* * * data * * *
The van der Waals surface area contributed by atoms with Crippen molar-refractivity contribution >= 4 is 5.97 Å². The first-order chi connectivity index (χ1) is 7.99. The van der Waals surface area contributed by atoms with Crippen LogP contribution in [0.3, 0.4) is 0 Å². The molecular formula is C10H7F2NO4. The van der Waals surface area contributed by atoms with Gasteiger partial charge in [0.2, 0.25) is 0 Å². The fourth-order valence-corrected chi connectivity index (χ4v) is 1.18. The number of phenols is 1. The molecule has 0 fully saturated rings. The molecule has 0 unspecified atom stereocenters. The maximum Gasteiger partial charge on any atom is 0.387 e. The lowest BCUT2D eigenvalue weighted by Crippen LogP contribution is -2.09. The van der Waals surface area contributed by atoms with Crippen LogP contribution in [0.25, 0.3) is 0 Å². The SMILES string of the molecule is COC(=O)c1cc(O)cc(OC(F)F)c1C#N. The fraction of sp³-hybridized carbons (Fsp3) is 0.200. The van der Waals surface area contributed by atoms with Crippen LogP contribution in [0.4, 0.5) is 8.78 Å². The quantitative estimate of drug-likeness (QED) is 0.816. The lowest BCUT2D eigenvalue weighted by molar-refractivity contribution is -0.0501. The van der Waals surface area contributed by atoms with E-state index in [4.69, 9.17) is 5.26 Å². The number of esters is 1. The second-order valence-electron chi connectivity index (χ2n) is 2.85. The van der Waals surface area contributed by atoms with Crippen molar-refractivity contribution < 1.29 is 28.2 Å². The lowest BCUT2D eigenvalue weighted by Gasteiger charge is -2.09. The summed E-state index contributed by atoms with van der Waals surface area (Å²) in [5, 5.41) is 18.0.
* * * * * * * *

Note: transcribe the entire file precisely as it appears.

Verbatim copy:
The van der Waals surface area contributed by atoms with Crippen molar-refractivity contribution >= 4 is 5.97 Å². The first-order chi connectivity index (χ1) is 7.99. The van der Waals surface area contributed by atoms with Crippen LogP contribution in [0.3, 0.4) is 0 Å². The molecular formula is C10H7F2NO4. The van der Waals surface area contributed by atoms with Gasteiger partial charge in [0.2, 0.25) is 0 Å². The fourth-order valence-corrected chi connectivity index (χ4v) is 1.18. The number of phenols is 1. The molecule has 0 fully saturated rings. The molecule has 0 unspecified atom stereocenters. The maximum Gasteiger partial charge on any atom is 0.387 e. The lowest BCUT2D eigenvalue weighted by Crippen LogP contribution is -2.09. The van der Waals surface area contributed by atoms with Crippen LogP contribution in [0.25, 0.3) is 0 Å². The SMILES string of the molecule is COC(=O)c1cc(O)cc(OC(F)F)c1C#N. The fraction of sp³-hybridized carbons (Fsp3) is 0.200. The van der Waals surface area contributed by atoms with Crippen LogP contribution in [0.4, 0.5) is 8.78 Å². The quantitative estimate of drug-likeness (QED) is 0.816. The lowest BCUT2D eigenvalue weighted by molar-refractivity contribution is -0.0501. The van der Waals surface area contributed by atoms with E-state index in [4.69, 9.17) is 5.26 Å². The number of esters is 1. The second-order valence-electron chi connectivity index (χ2n) is 2.85. The van der Waals surface area contributed by atoms with Crippen molar-refractivity contribution < 1.29 is 28.2 Å². The lowest BCUT2D eigenvalue weighted by Gasteiger charge is -2.09. The summed E-state index contributed by atoms with van der Waals surface area (Å²) in [5, 5.41) is 18.0.